Mr. Frelinghuysen to Mr. Sargent.
Washington , February 16, 1883.
Sir: I transmit herewith copies of a memorial addressed to the President, under date of the 9th instant, by the Chamber of Commerce of the State of New York concerning the apprehended prohibition by the German Government of the importation of American bacon—hams and hog products—into the territory of the Empire.
The considerations set forth by the memorialists are believed to be justly stated. They represent what this Department has so frequently hitherto represented through your legation, that the alleged existence of trichinae, and of diseases among swine in this country to an alarming extent, cannot, even if established, affect the healthfulness of the exported product, inasmuch as the hog products of the United States are prepared for market in a manner which renders their uncooked consumption all but impossible that the disease known as trichinosis is rare among American consumers of swine’s flesh, and that not more than two or three cases in Germany during the past ten years have occurred where the disease could be ascribed to the consumption of American pork, while most of the reported cases in Germany are directly traceable to the consumption of the raw meat of freshly killed domestic hogs. And they state further that with respect to alleged exportation of deleterious meat from diseased hogs no substantiation whatever has been shown.
As you are aware, this Government at home and through its legation at Berlin has made every effort from the first to countervail a tendency toward what it believes to be uncalled-for and unjust legislation on the part of Germany, in seeking to exclude from one of the largest markets of the world a product of such great importance to the United States. [Page 336] No endeavor has been spared to bring home to the mind of the imperial Government the conviction, reached by this Government after exhaustive and impartial investigation of the subject, that the premises upon which the intended prohibition rests are unfounded, and that the exported hog products of the United States are in nowise the indiscriminate source of danger to life and health which they are alleged to be. You and your predecessors have earnestly set forth all this to the imperial Government; you have labored to convey a right understanding of the facts of the matter as they are ascertained to exist here, and you have urged the hardship, almost amounting to an international wrong, which would be inflicted alike upon the producers of the United States and the peasantry of Germany, by cutting off from the one class a large and secure market, and depriving the other of a cheaper food than their own country can supply. So far as is now known, your efforts in this direction have not been crowned with the hoped-for result.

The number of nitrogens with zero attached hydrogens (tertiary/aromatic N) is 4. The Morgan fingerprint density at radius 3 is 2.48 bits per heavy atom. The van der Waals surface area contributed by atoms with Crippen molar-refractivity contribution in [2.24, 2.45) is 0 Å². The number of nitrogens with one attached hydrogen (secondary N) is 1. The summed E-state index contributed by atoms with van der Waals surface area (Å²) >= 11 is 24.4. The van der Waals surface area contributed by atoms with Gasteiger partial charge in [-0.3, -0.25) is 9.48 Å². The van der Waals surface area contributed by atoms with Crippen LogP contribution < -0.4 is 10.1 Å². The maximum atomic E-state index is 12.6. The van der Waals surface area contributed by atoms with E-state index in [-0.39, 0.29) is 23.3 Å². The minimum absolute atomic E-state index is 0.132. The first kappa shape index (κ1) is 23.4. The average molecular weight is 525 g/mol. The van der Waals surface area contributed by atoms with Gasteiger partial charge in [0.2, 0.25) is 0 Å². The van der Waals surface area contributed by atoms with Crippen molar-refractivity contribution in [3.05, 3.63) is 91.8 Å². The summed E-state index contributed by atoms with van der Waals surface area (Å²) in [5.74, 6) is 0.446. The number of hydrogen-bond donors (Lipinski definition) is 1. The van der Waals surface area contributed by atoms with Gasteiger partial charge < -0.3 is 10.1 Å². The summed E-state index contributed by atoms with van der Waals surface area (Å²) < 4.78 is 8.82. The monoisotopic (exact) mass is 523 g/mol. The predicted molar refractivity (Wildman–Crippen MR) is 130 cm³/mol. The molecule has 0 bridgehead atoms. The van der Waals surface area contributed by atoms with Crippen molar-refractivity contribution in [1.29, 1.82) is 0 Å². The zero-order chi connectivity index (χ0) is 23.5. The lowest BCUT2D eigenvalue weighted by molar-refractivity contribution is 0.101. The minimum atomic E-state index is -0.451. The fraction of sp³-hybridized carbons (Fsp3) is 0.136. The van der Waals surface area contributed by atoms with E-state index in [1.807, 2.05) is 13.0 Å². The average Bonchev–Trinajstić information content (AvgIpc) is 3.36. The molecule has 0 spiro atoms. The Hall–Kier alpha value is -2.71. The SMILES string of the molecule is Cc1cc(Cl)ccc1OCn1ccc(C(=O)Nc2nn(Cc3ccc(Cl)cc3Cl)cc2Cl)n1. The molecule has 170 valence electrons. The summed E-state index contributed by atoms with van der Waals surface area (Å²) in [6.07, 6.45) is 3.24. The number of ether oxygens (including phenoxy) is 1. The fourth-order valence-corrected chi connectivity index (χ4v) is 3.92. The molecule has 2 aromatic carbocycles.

But one course now remains. It is believed here that if the Imperial Government itself were to do as the Government of the United States has done, and closely examine on the spot all the conditions of the hog-raising and packing industry, if it were to follow by practical observation the course of this staple of food from the fields and farms to the packed state, the same conclusions would be inevitably reached as those to which this Government has been drawn. So firmly is this believed that the Government of the United States deems it a common duty to its own citizens and to the consumers in Germany to invite the Imperial Government to examine into the matter for itself, by a commission of experts sent to this country, before final decision is taken on the proposed measures.
This Government stands ready to extend to that of Germany the fullest facilities for the profitable pursuit of such an investigation. Believing that the results which it will promise are of no less moment to the consumers of hog products in the United States than to those in Germany, it is willing to lend the services of one or more impartial experts, scientists of known probity, to co-operate with those whom Germany may send, if such co-operation be deemed desirable and acceptable by Germany.
You will therefore present to the imperial Government, in the name of the President, a formal proposal and invitation to send to the United States a commission of experts, who shall, either by themselves or jointly with impartial scientists named by the United States, investigate the whole question of hog raising and the curing and packing of hog products as food in the United States. And you will ask that action in a final sense upon the pending prohibitory measures may be suspended during such reasonable time as may be necessary for such a commission to make a thorough examination of the subject and report thereon. You will add that in making this proposition the Government of the United States is actuated by the fairest and most friendly motives; that its desire, no less than that of Germany can be, is solely that the truth of the matter may be established, and that it deems its reasonable request entitled to friendly consideration on the part of a Government bound to the United States by so many ties as is that of Germany. It is thought, above all, necessary that some such course as that now; proposed be adopted to free whatever resultant course Germany may adopt from the possible charge of being an unfriendly discrimination.
You will read this dispatch to the minister for foreign affairs, and leave with him a copy.
I am, &c.,